It is a 10min walk from one of our vineyard bits (the „Drei Stueckerl“, three pieces) to the other and there is no circus trapeze set up on the way. Normally, that is.
The parrots were with us last weekend and nothing is normal with them. I find trapeze acts breath-taking to watch, one minute he or she is upright above the bar, the next minute hanging upside down from the bar.
For parrots, the manoeuvre is less out-of-the-ordinary, they do it all the time. They sit on our finger and the next minute they hang upside down, looking at the ground. The manoeuvre sends a clear message: ‚I am bored and the soil down there contains all the interesting bits I want to nibble on.‘
This was Erbse’s message during the 10 minute walk last weekend, from Bacchus to the Small Silvaner. For us, the work needs to be done in the vineyards and not spent walking in between. Once Erbse „takes the lead“, the 10min walk can easily extend to an hour, if you picture every little stone being massively attractive to him. Every single stone being rolled round the beak and spat out again, as the next one looks even more attractive.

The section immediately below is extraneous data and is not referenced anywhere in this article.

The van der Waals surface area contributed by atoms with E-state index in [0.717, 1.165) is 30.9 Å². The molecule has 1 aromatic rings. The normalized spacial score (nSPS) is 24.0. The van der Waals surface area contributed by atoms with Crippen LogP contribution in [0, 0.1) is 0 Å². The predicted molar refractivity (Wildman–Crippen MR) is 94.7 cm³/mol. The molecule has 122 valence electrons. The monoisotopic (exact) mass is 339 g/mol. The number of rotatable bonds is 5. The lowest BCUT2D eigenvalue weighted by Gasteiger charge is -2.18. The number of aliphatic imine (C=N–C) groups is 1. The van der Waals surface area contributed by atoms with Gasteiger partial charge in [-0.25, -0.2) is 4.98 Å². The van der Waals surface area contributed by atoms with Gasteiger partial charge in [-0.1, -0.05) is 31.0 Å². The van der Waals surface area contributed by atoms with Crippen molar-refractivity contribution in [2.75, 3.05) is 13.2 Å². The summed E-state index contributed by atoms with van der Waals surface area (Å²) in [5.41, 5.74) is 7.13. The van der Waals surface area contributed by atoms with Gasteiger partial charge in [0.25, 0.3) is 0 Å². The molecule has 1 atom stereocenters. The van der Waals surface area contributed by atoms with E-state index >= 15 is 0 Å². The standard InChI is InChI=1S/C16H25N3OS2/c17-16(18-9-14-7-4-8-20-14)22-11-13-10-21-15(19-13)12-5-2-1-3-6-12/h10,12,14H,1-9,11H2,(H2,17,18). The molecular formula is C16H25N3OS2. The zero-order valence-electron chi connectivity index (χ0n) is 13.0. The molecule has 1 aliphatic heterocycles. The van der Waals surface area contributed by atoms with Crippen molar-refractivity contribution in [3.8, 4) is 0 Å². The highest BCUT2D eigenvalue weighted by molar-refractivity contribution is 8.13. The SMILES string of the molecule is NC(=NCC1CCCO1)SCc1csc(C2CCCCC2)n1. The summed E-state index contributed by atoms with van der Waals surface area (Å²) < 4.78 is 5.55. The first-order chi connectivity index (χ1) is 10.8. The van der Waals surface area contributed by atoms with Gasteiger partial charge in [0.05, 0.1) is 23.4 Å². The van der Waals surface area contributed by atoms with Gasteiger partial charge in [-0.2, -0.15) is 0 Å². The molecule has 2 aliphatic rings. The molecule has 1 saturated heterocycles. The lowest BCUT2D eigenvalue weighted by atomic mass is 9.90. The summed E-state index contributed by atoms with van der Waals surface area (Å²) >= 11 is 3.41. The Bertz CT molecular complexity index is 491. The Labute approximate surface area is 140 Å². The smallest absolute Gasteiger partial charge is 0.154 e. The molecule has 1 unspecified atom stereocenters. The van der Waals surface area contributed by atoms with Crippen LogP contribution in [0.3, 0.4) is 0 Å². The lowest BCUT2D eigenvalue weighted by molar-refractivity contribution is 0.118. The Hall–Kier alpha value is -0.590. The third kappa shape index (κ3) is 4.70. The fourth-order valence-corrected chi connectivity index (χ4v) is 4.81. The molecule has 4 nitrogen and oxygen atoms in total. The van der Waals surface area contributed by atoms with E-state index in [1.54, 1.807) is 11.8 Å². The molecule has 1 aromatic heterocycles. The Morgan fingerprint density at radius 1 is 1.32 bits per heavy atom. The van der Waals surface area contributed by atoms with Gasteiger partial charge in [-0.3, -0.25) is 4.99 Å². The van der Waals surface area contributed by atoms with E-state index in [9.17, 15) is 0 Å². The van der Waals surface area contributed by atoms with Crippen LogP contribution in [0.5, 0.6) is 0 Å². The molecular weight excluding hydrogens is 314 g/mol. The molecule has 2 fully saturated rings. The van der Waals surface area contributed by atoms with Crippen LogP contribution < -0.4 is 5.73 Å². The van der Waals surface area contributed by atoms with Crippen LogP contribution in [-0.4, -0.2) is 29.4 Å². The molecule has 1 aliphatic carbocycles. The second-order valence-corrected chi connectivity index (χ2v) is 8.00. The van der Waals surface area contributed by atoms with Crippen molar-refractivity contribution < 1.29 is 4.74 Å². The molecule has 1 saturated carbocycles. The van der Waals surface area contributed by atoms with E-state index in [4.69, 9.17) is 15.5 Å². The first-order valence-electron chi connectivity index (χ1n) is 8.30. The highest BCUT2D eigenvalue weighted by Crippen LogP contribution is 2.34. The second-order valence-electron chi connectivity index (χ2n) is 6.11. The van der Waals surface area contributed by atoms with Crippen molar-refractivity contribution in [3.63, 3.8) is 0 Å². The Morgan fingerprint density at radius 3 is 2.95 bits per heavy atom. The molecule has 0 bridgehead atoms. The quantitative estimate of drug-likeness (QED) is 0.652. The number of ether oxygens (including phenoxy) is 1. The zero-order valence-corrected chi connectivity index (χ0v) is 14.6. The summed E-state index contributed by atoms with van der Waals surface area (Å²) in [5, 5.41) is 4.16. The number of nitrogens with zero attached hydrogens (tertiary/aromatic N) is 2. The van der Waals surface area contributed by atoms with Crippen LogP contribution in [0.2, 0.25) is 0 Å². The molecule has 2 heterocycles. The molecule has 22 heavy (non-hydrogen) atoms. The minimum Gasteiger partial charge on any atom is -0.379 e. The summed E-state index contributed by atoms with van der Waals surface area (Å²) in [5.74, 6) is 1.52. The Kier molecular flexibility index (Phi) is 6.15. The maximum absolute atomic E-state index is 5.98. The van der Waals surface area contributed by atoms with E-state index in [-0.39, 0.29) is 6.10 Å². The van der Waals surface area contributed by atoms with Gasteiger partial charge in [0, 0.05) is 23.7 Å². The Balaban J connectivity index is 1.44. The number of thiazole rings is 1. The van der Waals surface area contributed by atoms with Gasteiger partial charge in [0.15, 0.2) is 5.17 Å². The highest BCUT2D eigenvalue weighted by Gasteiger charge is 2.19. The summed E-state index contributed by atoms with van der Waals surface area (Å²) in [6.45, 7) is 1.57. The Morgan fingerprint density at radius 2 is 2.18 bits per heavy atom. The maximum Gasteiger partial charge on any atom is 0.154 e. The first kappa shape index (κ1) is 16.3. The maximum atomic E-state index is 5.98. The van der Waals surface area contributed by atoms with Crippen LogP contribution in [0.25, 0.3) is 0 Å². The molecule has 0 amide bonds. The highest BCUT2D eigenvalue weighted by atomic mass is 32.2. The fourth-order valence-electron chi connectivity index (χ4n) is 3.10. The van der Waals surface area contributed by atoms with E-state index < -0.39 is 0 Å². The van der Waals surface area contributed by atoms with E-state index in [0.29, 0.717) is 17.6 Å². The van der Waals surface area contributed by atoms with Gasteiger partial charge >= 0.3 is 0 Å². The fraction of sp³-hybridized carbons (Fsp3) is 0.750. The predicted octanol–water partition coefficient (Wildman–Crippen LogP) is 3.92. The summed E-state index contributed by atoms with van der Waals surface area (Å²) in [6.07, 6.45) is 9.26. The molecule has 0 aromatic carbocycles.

That’s why, in this picture, he was picked up again. The attraction of Nick’s jacket lasted a few minutes, before a next attempt at a trapeze act. We did make it to the Small Silvaner eventually. For those more into the science of the vines than the science of trapeze moves by birds, we are deciding on a different regime as to how we treat the growth of weeds and the growth of the vines themselves. In short, we don’t want the plants to „push“ that much, so as to catch the mould. In short, it could look messy: The plant may push less, if we don’t trim it back. There’s also the option of putting down mats between vines, to stop weeds from coming up.
There’ll be pictures.